As a side note, there are several references to early books, so I think this would be best read as part of the series, not a stand-alone.

 

As the Crow Flies by Damien Boyd & Uncommon Grounds by Sandra Balzo

crow  grounds

Sitting home with a leg in a cast has at least let me do some reading!  Both of these were this month’s selections from book clubs.

As the Crow Flies is the selection for the Kindle English Mystery Club on Goodreads for the month of April.  This is the first book in which we meet DI Dixon.  DI Dixon has relocated from a more prestigious posting to a small outpost, much to the dismay of his family and the confusion of his new colleagues.  DI Dixon is a former rock climber and rock climbing is the back drop for this thriller.

Dixon is called to investigate a death of a former rock climbing partner, Jake, by Jake’s parents. The opening scene of the book is actually Jake’s death in a tremendous fall.   The first few paragraphs worried me a little because of all the climbing jargon.  I wondered if I would be able to read it, but it was pretty easy to catch on to and the pace of the book swept me along.

The mystery takes a few twists and turns and several probable theories of the crime are put forth.  Dixon is an intelligent sleuth, who manages to be smarter than most of those around him but does not come across as arrogant about it.  As a reader, I can understand his family’s dismay at his apparently throwing away his shot at a more promising career for life in “the slow lane”.  On the way to solving the main mystery, Jake’s death, there are other cases that may or may not be connected and that Dixon tackles proving his worth as a sleuth.

Very fast paced mystery making for a quick read. It definitely kept me turning the pages.  My only critique is that the book is too short, I got to the end too quickly.  However, better a little  short than stuffed with unneeded filler.

Uncommon Grounds is the selection for the Cozy Mystery Corner Group on Goodreads.  This is the first in a cozy series based around a coffee shop.  Maggy Thompson, partner in a coffee shop venture to the murder victim Patricia Harper, takes her turn as a sleuth to solve Patricia’s death.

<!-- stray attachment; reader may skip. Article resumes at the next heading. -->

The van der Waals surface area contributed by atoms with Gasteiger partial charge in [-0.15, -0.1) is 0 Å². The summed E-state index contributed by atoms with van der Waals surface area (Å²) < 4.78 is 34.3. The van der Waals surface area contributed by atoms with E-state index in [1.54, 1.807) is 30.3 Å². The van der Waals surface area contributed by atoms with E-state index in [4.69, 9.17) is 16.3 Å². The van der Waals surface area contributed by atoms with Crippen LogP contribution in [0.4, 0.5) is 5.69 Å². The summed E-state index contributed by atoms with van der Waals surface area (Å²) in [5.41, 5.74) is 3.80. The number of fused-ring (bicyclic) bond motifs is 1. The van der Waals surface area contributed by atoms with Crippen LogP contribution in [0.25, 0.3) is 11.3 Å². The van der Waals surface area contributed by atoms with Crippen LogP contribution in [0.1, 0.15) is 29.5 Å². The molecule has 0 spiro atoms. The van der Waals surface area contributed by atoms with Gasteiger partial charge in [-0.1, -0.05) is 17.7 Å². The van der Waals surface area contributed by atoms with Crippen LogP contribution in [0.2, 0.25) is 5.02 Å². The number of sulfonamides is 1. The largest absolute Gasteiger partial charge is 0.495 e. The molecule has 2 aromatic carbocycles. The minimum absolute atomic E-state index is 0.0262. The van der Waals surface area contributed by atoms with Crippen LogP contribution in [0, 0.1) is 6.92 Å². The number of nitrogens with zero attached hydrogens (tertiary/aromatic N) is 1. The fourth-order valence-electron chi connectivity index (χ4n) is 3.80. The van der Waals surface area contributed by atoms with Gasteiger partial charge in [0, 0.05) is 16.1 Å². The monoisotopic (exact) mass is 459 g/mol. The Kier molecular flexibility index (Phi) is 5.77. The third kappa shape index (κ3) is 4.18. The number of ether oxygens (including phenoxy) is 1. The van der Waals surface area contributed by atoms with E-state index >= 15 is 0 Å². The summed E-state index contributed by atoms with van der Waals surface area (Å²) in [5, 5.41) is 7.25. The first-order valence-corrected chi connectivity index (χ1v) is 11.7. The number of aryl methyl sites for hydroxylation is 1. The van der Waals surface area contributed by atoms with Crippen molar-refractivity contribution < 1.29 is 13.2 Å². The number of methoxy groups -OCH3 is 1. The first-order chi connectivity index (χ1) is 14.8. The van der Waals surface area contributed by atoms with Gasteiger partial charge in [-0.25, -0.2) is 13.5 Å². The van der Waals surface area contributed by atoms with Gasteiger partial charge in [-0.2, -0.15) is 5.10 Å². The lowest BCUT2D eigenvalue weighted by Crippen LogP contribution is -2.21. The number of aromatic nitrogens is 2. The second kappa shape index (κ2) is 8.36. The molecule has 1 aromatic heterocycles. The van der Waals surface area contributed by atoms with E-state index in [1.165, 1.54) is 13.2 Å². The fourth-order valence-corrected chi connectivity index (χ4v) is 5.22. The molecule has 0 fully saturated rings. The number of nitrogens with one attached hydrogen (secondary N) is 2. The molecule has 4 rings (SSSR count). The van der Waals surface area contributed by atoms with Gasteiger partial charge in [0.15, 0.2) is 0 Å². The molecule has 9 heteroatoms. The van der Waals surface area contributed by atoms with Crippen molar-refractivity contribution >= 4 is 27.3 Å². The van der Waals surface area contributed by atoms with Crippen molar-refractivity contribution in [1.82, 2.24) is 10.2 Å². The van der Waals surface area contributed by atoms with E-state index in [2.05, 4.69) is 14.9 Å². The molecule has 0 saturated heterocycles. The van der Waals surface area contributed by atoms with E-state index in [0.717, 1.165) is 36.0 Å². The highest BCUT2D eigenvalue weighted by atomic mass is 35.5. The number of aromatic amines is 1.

I read another coffee shop based mystery, Cleo Coyle’s Coffee House Mystery series and could not help making comparisons between the two. Unfortunately  Uncommon Grounds comes out the loser in this comparison. Maggy is no Clare Cosi.  In fact, Maggy seems to have entered into a business venture with someone she knows very little about or is just woefully uninformed and didn’t care to investigate.  Wouldn’t the fact that your new business partner was the member of some cult like church be of concern to the average person?

I will just leave it with this book didn’t work for me.

Ankle Injury :)

cast

My lovely purple cast (which for some unaccountable reason looks blue in the pictures) is all in aid of getting my ligaments to knit back together…hmmm.

So, anyway rolled my ankle about 3 weeks ago taking out the trash and I do mean rolled, as in leg and foot made a 90 degree angle on the ground.  Used an old Ace bandage and limped around because it was a really bad time to be out of work.  Then, about  a week ago, just as it was feeling slightly better, I stepped on a piece of uneven sidewalk and rolled it again.  Got through the week at work and then went to Foot and Ankle doctor and ended up with my purple cast.

Next week, we hope to cut it off and move on to a boot instead. All this has led to a stoppage in running and working out in general.  Anyway, at least it happened now so that hopefully by the middle of May I can start running again 🙂

 

 

 

 

 

 

 

 

 

Cold Granite by Stuart MacBride

  Just finished Cold Granite from Stuart MacBride.  I picked it up on offer for my Kindle one month when another Stuart MacBride book, Birthdays for the Dead was the monthly read.

This is book one in the Logan McRae series.  DS McRae has just returned to work after a year off.  He gets swept up into a case(s) involving murdered and assaulted children.  He is just trying to find his footing again, with a new partner of sorts, WPC Watson (as an aside, he is attracted to her but this is not a romance).  This is a police procedural and thriller first and foremost.